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People of Lincoln Agritech

Adam Hartland

Adam Hartland

Environmental Research Senior Scientist Adam Hartland says he’s motivated by knowing he’s doing something unique that also increases our understanding of natural systems.

I remember being asked as a kid what I wanted to be when I grew up, and thinking what a strange question! I said “sailor”, which was the best I could come up with. Growing up in the English Midlands, I just had a sense that I was impossibly far from the ocean and that I had a calling to it. The vastness of the sea and the mystery of it appealed to me.

I’ve always appreciated the sound of waves, and their ability to overcome the urgent drumbeat of clocks, engines and machines. Particularly on gravel beaches, like at Little River; Birdling’s Flat is a magic place for me. Caves are great too. At times underground, the sound of rushing water swamps everything. That’s when I’m most happy.

The idea that we should have a clear idea and path in mind from a young age seems very odd to me. I didn’t, and as a now 45-year-old I’d say I’m beginning to work out what most interests me and what I’d like to do with the remainder of my productive years.

What led you to this job?

As an undergraduate choosing my major, I didn’t know which direction to go in. I was drawn to a degree in environmental science with a professional placement in Australasia. Two years into my studies I still felt as lost and uncertain about my career as when I started. But when I did my placement at NIWA, Christchurch, that all changed, because I saw that scientists can have stimulating careers in research. So after doing student research projects on the Canterbury Plains aquifers, then a PhD on the geochemistry of cave systems, and a postdoc working on groundwater systems in Australia, I found myself as a Lecturer at the University of Waikato.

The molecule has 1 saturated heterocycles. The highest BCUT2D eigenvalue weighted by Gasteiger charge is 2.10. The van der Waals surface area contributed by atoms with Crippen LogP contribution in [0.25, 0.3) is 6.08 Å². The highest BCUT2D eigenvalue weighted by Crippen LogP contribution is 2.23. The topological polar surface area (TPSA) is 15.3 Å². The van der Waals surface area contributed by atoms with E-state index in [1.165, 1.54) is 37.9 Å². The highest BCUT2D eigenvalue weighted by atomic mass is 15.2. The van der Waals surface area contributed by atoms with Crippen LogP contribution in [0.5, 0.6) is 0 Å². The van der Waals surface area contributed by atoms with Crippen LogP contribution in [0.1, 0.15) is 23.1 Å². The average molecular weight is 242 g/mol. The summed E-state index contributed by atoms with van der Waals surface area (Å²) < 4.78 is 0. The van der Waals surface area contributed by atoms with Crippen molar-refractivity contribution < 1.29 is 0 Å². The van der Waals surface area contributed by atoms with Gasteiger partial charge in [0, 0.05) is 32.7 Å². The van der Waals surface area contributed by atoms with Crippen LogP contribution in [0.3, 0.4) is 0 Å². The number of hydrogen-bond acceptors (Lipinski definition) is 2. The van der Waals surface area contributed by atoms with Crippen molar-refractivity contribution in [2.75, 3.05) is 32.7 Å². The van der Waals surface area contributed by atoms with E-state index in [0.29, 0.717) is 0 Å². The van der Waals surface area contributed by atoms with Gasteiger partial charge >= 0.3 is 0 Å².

After 10 years in the university system, I knew I wanted a career change and to move into a faster-paced and commercial setting. I also wanted to be able to lead research projects without the constraints of also being an educator and academic. So here I am.

What does your job involve?

That’s evolving too. I follow research leads, come up with research ideas, write funding applications and provide support to the Environmental Research team here in Kirikiriroa-Hamilton and to our teammates in Lincoln. So far, I’ve spent most of my time working on bids for large government-funded research contracts. These things take a lot of time and are multifaceted, requiring creativity, practicality, strong relationship skills and much more.

I really enjoy having to come up with ideas. Science is an amazing engine for solving problems and discovering fundamental things about the world. I love the process of reasoning from first principles and following where the science takes me.

I’ve been told I jump from one thing to another rather than move linearly along a well-defined research track. I’ve worked on soil and water quality problems, ocean acidification, climate change reconstruction, technology development, all sorts of things. But I’m just following my process and seeing where it takes me, and that’s exciting!

My family are pretty well acquainted with my research work. My partner is also a scientist and there’s a lot of crossover there. For my kids, I have a hard time boiling it down to something they get. Early on, Dad was “saving the planet”, not my words. Now they see some more nuance. I guess my current explanation is “trying to use science to make the world a bit smarter and kinder”. My kids tend to get fairly high-level explanations!

What motivates you?

I need to know I’m doing something unique, that has benefit to someone, somewhere. I feel that there’s a lot done in the name of research that really doesn’t move the needle. We want a world where bright and curious people figure out esoteric stuff, if anything we need more of that!

I also want to increase our understanding of natural systems, and provide workable solutions that don’t just sound good, but work in the real world. The application of science within real-world constraints doesn’t get enough credit in my opinion.

What is the best thing that’s ever happened to you?

Meeting my partner, Dorisel. Hands down.

If you could change one thing about the world, what would it be?

I’d change the way we structure our democracy to mandate that leaders have limited terms of office, say five years, and are selected at random from a pool of qualified candidates, a bit like juries are selected. For example, only qualified economists or suitably trained or experienced professionals are eligible to hold the Treasury portfolio. For me, the desire to become a politician, or to seek power is a red flag and arguably should disqualify someone from elected office.